"How much do you love me?" the murmuring Christian asked Jesus. Jesus stretched out His hands and said, "This much." And then He died.
Love is the virtue many desire and expect of others while believing that they themselves have already given it in great measure. It is the core of music and poetry, and in this world where the pop icon earns more than the ordinary head-of-state, it has become the fashionable morality.
Singers sing of love and the world echoes in chorus. They mouth cute homilies on children being our future while being pregnant out of wedlock. And then they slip in the notion that the greatest love of all is to love oneself. Another sings to all the girls he had loved before, who had traveled in and out his door. It does not surprise anyone that this balladeer has been called The Great Lover.
To the most feral, love means sex. To many others, love means attraction, friendship, compatibility and family. For dreamers, love is fireworks, laughter and tears and that ultimate display of sacrifice. Their paragons range from Valentino to Mother Theresa to Oskar Schindler.
In chivalric times, honor was the virtue in trend. During other eras of our world's troubled history, enjoyment, knowledge and achievement have taken their turn at the head of the list. I suppose as Christians we should be happy and comfortable that love has taken its rightful place in the thoughts and imagination of the people today.
And yet, no one can really feel comfortable looking at the world today. Or see what the Bible says: "And because lawlessness will abound, the love of many will grow cold" (Mt 24:12).
And then again, men's love will grow but how?
But know this, that in the last days perilous times will come: for men will be lovers of themselves, lovers of money, boasters, proud…lovers of pleasure rather than lovers of God." (2 Tim 3:1-4) Love is the greatest abiding virtue but the perversion of true love has become the greatest deception to humankind (1 Cor 13:13). It has literally spawned millions of illegitimate babies, spoiled innumerable children, released savage criminals with but a light reprieve, sustained the immoral and extravagant lifestyles of music and movie stars, attacked justice and discipline, and compromised the doctrines of the Bible. Today, more than at any other time, we need to know what true love is.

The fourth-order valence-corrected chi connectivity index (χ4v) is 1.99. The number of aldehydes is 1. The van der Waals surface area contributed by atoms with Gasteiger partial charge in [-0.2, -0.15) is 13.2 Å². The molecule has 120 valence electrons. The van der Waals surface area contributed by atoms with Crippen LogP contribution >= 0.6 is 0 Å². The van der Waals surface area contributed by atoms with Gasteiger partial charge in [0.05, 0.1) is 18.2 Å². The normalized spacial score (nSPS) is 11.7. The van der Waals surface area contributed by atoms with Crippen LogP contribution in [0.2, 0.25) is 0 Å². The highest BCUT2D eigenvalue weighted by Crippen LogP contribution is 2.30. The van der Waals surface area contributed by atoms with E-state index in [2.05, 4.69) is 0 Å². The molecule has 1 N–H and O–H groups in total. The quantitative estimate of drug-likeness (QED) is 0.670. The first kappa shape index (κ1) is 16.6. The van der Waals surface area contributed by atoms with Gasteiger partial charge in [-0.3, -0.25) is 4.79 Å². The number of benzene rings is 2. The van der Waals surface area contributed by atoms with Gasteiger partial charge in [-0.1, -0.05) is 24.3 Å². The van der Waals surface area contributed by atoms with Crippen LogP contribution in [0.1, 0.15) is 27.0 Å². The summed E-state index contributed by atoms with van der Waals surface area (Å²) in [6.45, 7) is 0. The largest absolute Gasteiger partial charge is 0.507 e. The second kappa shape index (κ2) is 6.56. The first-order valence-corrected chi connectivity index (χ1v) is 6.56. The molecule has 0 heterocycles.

That Christ may dwell in your hearts through faith; that you, being rooted and grounded in love, may be able to comprehend with all the saints what is the width and length and depth and height—to know the love of Christ which passes knowledge; that you may be filled with all the fullness of God. (Eph 3:17-19)
We want to speak of the dimensions of love so that we can measure against them what is purported to be love.
The Breadth of Love
Too often, people speak of love but mean it in a very narrow and selfish way. The dejected, or perhaps rejected, lover finds that he cannot love anyone else, not even himself. Finding life meaningless as a result, he kills himself. Such is the stuff of romance a la Romeo and Juliet. The suicide victim cannot understand the anguish he has caused to his family and friends.
Jesus lived and died for all humanity (2 Cor 5:14). That surely is the greatest breadth we can imagine that love can take. He died for all genders, nationalities, races, and people of all time.
How broad is your love? Does it only encompass one, yourself? Here's a simple test. When you say, "The church has no love!" do you mean no one cares about you? Because if you had loved others in the first place and not just expected others to love you first, the church could never be without love. It has yours!
The ever-broadening circle of love begins with us, then our family, our friends, our brethren in church, those who are not saved, our enemies; and all the while our love for God is increasing and becoming our motivation (1 Tim 5:8; Gal 6:10; 1 Jn 4:20-21; Mt 5:43-48)